June 20, 2018
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Levesque says new TV ad ‘tongue-in-cheek’

Bridget Brown | BDN
Bridget Brown | BDN
Jason Levesque (BANGOR DAILY NEWS PHOTO BY BRIDGET BROWN) CAPTION Jason Levesque of Auburn who is running for the U.S. Congressional seat in the 2nd district, talks reporters in downtown Bangor on Thursday, Aug. 19, 2010. Levesque was doing a walking tour of area businesses with Senator Olympia Snowe. (Bangor Daily News/Bridget Brown)
By Nick Sambides Jr., BDN Staff

Jason Levesque, who hopes to unseat Democratic U.S. Rep. Mike Michaud in the 2nd District, has a new TV ad debuting today, and like most of the Auburn Republican’s campaign, it sets his incumbent opponent and the flagging U.S. economy squarely in its sights.

It begins with the question, “Who is Mike Michaud listening to?” It answers, “Nancy Pelosi,” and pictures the two standing together with the Democrat from East Millinocket favoring the speaker of the House with a vastly enlarged ear.

It goes on to highlight The Washington Post’s claim that Michaud voted with Pelosi 96 percent of the time — which Michaud rebuts — saying that Pelosi doesn’t vote on House issues half the time and his votes for the nationwide health care plan, a national energy tax and the stimulus package, which occurred, the commercial says, as Maine lost jobs and the national debt skyrocketed.

The ear appears a few more times.

“From a creative standpoint, this conveys a message to the voters of Maine. It shows to them, and they see it, as a little tongue-in-cheek that he is not listening to the people, that he is listening to party politics,” Levesque said Saturday. “He is not one of us, working for us. He is one of them, working for them, and that’s the entire theme of the commercial.”

Michaud campaign manager Greg Olson said the 30-second spot shows that Levesque “continues to offer the same partisan talking points torn from the playbook of his national party without offering any real solutions for Maine.”

“One would think that after 18 months of campaigning he would have offered one positive idea for why he should be in Congress. Yet all he can offer is criticism of Mike Michaud,” Olson said in a written statement. “Mainers are not looking for a bomb-throwing partisan to represent them in Congress. They’re looking for some-one who works hard and works with anyone to solve Maine’s problems.”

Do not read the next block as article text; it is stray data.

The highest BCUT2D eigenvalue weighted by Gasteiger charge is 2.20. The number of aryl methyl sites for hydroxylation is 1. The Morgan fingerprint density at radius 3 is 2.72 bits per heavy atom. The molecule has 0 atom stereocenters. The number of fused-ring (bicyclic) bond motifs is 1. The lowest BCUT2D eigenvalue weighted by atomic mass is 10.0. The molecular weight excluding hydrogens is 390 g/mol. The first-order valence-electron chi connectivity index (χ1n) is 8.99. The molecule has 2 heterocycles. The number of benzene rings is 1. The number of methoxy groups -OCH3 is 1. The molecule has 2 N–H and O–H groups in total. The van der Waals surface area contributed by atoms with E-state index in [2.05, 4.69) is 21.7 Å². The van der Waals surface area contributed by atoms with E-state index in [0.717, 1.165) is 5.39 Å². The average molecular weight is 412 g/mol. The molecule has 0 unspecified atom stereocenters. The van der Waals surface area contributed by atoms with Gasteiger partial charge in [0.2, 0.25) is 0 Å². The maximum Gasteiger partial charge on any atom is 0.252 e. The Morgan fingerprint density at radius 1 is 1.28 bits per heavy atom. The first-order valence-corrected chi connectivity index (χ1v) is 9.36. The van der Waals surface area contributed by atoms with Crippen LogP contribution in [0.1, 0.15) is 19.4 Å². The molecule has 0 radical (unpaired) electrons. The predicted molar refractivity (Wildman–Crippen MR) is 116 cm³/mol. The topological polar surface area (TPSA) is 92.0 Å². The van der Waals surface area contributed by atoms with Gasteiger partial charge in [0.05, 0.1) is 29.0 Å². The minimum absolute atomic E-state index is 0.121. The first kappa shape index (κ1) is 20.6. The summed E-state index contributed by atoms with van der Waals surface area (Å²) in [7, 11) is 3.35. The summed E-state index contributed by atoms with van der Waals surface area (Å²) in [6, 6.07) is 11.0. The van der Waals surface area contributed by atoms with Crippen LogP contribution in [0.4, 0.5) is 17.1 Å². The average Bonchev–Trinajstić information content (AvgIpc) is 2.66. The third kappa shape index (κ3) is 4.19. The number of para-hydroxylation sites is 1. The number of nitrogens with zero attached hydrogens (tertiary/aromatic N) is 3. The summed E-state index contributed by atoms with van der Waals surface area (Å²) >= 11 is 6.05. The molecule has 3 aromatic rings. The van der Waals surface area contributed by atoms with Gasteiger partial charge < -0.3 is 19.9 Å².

Among Michaud’s accomplishments for Mainers, Olson said, are helping to enact legislation that: increased and expanded health benefits for Maine veterans; increased truck-weight limits on Maine’s highways to benefit Maine industries; helped form a bipartisan House Trade Working Group “to undo the legacy of NAFTA”; and fought Pelosi and his own party on the Wall Street bailout and the pay-as-you-go rules for Congress.

“Mike Michaud has stood up against the status quo in Washington,” Olson said, adding that “Michaud is working to change the tone in Washington in order to deliver results for Maine.”

Levesque’s ad will run statewide over the next few weeks, Levesque said.

Levesque believes he has momentum on his side, and he hopes to get a financial boost from the Republican National Congressional Committee, giving him a shot in the arm in the run-up to Election Day.

University of Maine political science professor Mark Brewer says it all adds up to the “toughest fight” Michaud has faced since he was first elected to the House eight years ago.

In the last election at this time, a poll had Michaud ahead of John Frary by 41 percentage points. A recent poll puts Michaud ahead of Levesque by 12 percentage points.

The Associated Press contributed to this report.

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